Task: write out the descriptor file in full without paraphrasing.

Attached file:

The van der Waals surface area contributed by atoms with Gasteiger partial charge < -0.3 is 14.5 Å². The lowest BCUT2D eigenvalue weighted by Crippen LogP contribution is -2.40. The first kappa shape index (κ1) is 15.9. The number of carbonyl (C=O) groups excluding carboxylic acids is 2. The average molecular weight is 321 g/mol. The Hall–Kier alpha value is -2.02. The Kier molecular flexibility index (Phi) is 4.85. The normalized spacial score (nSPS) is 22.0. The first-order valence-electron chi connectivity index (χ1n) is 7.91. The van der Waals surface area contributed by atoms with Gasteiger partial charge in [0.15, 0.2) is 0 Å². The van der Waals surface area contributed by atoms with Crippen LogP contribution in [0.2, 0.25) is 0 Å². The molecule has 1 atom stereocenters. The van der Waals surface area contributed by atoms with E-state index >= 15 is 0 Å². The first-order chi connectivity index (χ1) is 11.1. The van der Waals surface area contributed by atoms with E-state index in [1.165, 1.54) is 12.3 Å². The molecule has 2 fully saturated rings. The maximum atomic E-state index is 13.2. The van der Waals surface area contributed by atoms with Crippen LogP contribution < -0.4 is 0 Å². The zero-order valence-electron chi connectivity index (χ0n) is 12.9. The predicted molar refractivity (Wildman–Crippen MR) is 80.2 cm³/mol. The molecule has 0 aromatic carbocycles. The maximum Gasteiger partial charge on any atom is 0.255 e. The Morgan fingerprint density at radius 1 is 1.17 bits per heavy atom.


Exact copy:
The van der Waals surface area contributed by atoms with Gasteiger partial charge < -0.3 is 14.5 Å². The lowest BCUT2D eigenvalue weighted by Crippen LogP contribution is -2.40. The first kappa shape index (κ1) is 15.9. The number of carbonyl (C=O) groups excluding carboxylic acids is 2. The average molecular weight is 321 g/mol. The Hall–Kier alpha value is -2.02. The Kier molecular flexibility index (Phi) is 4.85. The normalized spacial score (nSPS) is 22.0. The first-order valence-electron chi connectivity index (χ1n) is 7.91. The van der Waals surface area contributed by atoms with Gasteiger partial charge in [0.15, 0.2) is 0 Å². The van der Waals surface area contributed by atoms with Crippen LogP contribution in [0.2, 0.25) is 0 Å². The molecule has 1 atom stereocenters. The van der Waals surface area contributed by atoms with E-state index >= 15 is 0 Å². The first-order chi connectivity index (χ1) is 11.1. The van der Waals surface area contributed by atoms with E-state index in [1.165, 1.54) is 12.3 Å². The molecule has 2 fully saturated rings. The maximum atomic E-state index is 13.2. The van der Waals surface area contributed by atoms with Crippen LogP contribution < -0.4 is 0 Å². The zero-order valence-electron chi connectivity index (χ0n) is 12.9. The predicted molar refractivity (Wildman–Crippen MR) is 80.2 cm³/mol. The molecule has 0 aromatic carbocycles. The maximum Gasteiger partial charge on any atom is 0.255 e. The Morgan fingerprint density at radius 1 is 1.17 bits per heavy atom.